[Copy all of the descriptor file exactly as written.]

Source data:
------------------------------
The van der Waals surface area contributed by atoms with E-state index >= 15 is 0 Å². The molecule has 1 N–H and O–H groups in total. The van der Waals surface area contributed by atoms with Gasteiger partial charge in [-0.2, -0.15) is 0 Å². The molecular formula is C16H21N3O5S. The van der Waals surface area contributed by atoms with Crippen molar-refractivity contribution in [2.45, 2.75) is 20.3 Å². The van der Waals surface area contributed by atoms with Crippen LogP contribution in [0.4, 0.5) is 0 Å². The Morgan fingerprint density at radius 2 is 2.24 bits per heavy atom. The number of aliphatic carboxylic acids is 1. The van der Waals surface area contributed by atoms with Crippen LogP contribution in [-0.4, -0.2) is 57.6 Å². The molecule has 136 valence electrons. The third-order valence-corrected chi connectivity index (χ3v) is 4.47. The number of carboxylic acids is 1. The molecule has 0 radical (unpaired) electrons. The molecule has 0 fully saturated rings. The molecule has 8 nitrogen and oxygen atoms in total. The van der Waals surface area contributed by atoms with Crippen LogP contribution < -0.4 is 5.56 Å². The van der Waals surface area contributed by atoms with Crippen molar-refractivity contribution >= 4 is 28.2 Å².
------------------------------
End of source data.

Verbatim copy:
The van der Waals surface area contributed by atoms with E-state index >= 15 is 0 Å². The molecule has 1 N–H and O–H groups in total. The van der Waals surface area contributed by atoms with Gasteiger partial charge in [-0.2, -0.15) is 0 Å². The molecular formula is C16H21N3O5S. The van der Waals surface area contributed by atoms with Crippen molar-refractivity contribution in [2.45, 2.75) is 20.3 Å². The van der Waals surface area contributed by atoms with Crippen LogP contribution in [0.4, 0.5) is 0 Å². The Morgan fingerprint density at radius 2 is 2.24 bits per heavy atom. The number of aliphatic carboxylic acids is 1. The van der Waals surface area contributed by atoms with Crippen LogP contribution in [-0.4, -0.2) is 57.6 Å². The molecule has 136 valence electrons. The third-order valence-corrected chi connectivity index (χ3v) is 4.47. The number of carboxylic acids is 1. The molecule has 0 radical (unpaired) electrons. The molecule has 0 fully saturated rings. The molecule has 8 nitrogen and oxygen atoms in total. The van der Waals surface area contributed by atoms with Crippen LogP contribution < -0.4 is 5.56 Å². The van der Waals surface area contributed by atoms with Crippen molar-refractivity contribution >= 4 is 28.2 Å².